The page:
JULY 11, 7:44am: The Nets are among the teams to meet with Smart in Las Vegas, writes Brian Lewis of The New York Post. However, Lewis is skeptical of Brooklyn’s willingness to do an aggressive offer sheet for the veteran guard, noting that the team has less than $11MM in cap room available and has been trying to avoid taking on salary beyond 2018/19.
JULY 10, 3:56pm: As he continues to seek a new deal, restricted free agent guard Marcus Smart met with two teams on Monday in Las Vegas and is meeting with two more on Tuesday, reports Adam Himmelsbach of The Boston Globe. That group of teams includes clubs from both conferences, per Himmelsbach’s source.
There have been conflicting reports in recent weeks on Smart’s asking price and on which teams might be interested in him. According to Himmelsbach, a source familiar with the negotiations said that the Celtics guard is open to a multiyear contract worth less than $15MM per season. Smart’s price tag may have come down since free agency began, since he said in the spring that he believed he was worth more than $12-14MM per year.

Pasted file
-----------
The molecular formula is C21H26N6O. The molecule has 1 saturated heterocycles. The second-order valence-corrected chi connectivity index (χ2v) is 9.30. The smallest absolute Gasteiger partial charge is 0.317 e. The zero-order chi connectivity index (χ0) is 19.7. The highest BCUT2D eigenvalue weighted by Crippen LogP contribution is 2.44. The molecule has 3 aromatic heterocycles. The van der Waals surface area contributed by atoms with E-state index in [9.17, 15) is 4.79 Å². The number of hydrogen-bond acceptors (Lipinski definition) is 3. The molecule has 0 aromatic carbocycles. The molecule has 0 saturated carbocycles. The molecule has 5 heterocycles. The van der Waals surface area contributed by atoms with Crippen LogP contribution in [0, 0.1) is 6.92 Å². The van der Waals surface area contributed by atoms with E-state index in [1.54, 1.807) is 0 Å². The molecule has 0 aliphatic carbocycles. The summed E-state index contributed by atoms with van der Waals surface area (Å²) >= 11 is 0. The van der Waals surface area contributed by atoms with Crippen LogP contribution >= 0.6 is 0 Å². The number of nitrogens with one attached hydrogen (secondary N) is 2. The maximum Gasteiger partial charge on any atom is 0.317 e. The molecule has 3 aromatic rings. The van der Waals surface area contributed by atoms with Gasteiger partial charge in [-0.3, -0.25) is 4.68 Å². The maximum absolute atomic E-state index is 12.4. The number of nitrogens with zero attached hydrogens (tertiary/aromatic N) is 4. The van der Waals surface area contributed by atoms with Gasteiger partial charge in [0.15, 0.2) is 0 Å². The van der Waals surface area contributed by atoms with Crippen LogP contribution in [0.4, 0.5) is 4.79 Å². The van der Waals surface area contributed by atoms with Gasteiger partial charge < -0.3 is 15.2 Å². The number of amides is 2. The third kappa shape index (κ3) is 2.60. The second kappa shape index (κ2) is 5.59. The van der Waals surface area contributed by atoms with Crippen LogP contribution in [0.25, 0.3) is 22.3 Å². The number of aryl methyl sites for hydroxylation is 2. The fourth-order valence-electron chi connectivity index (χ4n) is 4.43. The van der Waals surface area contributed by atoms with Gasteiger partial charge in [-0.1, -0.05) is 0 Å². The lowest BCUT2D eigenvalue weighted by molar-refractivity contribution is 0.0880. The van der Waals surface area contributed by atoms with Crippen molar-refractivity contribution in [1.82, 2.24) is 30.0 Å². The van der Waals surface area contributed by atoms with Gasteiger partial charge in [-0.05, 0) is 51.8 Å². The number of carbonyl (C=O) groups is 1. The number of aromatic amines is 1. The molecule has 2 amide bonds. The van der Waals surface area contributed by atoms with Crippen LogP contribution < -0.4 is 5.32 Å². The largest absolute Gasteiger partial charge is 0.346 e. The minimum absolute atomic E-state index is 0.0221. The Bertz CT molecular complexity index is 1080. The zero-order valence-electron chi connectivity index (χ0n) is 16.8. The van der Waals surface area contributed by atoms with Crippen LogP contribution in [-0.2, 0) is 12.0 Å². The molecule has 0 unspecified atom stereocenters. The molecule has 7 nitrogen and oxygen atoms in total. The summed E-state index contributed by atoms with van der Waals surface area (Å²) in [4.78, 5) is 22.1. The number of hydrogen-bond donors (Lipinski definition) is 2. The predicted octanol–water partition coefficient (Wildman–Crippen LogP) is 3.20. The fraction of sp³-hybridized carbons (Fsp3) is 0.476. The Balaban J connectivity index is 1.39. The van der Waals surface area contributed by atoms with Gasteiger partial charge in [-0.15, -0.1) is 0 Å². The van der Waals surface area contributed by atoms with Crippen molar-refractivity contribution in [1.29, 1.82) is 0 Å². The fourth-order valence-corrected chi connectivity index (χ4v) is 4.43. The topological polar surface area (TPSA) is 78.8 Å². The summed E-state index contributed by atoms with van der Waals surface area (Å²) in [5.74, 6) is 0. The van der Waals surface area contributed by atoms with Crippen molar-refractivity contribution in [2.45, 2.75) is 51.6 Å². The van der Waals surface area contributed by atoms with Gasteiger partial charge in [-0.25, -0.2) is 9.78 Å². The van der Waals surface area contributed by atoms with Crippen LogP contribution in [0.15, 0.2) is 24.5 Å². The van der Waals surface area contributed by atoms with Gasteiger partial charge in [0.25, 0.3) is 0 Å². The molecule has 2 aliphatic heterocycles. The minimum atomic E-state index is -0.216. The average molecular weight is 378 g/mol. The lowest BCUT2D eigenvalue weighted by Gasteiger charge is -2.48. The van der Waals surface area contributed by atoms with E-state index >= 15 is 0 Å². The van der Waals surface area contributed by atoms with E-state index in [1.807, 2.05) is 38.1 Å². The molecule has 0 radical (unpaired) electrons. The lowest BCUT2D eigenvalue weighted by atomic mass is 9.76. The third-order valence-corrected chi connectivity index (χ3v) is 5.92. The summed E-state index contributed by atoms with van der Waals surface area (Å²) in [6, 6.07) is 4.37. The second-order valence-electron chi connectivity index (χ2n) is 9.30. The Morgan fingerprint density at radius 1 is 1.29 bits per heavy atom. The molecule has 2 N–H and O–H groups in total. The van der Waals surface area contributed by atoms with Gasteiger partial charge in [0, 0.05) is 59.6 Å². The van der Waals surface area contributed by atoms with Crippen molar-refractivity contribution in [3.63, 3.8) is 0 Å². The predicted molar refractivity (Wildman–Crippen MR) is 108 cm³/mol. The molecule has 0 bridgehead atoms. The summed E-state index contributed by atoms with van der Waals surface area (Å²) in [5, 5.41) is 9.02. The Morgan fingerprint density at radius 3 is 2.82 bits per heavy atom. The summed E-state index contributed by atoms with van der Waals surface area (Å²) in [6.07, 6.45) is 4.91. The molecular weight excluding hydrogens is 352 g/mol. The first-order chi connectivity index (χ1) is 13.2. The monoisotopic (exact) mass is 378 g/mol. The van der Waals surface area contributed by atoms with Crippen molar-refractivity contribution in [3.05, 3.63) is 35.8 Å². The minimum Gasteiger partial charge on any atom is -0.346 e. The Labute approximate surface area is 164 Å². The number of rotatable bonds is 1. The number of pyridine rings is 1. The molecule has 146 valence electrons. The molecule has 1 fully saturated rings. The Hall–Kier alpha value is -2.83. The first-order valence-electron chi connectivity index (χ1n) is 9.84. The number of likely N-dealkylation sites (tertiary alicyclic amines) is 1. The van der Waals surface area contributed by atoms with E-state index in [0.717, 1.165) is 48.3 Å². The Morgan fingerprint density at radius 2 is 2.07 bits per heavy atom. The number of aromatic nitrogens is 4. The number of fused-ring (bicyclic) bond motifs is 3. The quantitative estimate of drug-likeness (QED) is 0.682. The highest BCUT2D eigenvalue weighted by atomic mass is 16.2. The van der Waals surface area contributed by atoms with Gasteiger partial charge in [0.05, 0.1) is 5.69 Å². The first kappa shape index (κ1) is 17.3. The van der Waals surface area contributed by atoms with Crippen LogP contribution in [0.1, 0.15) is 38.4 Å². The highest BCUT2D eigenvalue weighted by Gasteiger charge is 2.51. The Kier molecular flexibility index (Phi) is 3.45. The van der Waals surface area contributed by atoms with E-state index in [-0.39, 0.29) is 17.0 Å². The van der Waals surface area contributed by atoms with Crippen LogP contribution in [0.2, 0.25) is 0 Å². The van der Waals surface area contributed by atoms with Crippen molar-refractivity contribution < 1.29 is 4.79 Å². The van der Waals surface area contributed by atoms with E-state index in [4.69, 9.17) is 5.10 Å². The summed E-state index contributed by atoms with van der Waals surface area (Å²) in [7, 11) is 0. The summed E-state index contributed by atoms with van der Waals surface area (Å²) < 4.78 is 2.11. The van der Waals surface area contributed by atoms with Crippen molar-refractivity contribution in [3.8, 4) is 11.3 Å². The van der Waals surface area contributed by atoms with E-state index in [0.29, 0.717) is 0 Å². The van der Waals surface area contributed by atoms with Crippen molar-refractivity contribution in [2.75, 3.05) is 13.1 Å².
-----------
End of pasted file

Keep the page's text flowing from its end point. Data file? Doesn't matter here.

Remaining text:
As for potential suitors, the Kings were said on Monday to be preparing an offer sheet for Smart, but a report out of Sacramento this morning disputed that notion. A league source tells Jordan Schultz of Yahoo Sports (Twitter link) that the Kings don’t have interest in making a play for the 24-year-old.
If the Kings are really out on Smart, it’s not clear which club represents his best chance for an offer sheet. While the Hawks and Bulls still have cap room available, neither team has been linked to him. The Nets could also have enough room to put together an offer sheet after buying out Dwight Howard, but they have a backcourt logjam of their own and wouldn’t be able to offer more than about $11MM without additional roster moves.
Smart could try to negotiate a new deal with the Celtics, but a source close to the player tells Himmelsbach that Smart’s camp had no further talks with Boston on Monday. The C’s seemingly prefer to let Smart find an offer sheet, with the intention of matching any offer within reason. If no offer sheet emerges, the former sixth overall pick may simply sign his one-year qualifying offer.